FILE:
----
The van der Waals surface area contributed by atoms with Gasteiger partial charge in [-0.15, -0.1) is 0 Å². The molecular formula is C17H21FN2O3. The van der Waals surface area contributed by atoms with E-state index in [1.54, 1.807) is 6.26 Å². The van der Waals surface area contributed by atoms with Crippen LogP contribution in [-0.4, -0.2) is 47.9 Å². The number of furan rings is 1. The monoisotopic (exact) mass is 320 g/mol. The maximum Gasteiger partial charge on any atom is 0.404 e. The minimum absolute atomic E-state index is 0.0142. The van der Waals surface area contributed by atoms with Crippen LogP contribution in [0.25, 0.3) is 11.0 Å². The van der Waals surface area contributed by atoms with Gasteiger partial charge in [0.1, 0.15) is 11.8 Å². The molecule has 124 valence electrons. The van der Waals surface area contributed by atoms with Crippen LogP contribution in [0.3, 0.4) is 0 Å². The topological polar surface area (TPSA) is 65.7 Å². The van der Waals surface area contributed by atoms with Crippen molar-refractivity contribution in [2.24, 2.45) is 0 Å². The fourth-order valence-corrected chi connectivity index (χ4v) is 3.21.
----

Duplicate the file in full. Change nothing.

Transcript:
The van der Waals surface area contributed by atoms with Gasteiger partial charge in [-0.15, -0.1) is 0 Å². The molecular formula is C17H21FN2O3. The van der Waals surface area contributed by atoms with E-state index in [1.54, 1.807) is 6.26 Å². The van der Waals surface area contributed by atoms with Crippen LogP contribution in [-0.4, -0.2) is 47.9 Å². The number of furan rings is 1. The monoisotopic (exact) mass is 320 g/mol. The maximum Gasteiger partial charge on any atom is 0.404 e. The minimum absolute atomic E-state index is 0.0142. The van der Waals surface area contributed by atoms with Crippen LogP contribution in [0.25, 0.3) is 11.0 Å². The van der Waals surface area contributed by atoms with Gasteiger partial charge in [0.1, 0.15) is 11.8 Å². The molecule has 124 valence electrons. The van der Waals surface area contributed by atoms with Crippen LogP contribution in [0.3, 0.4) is 0 Å². The topological polar surface area (TPSA) is 65.7 Å². The van der Waals surface area contributed by atoms with Crippen molar-refractivity contribution in [2.24, 2.45) is 0 Å². The fourth-order valence-corrected chi connectivity index (χ4v) is 3.21.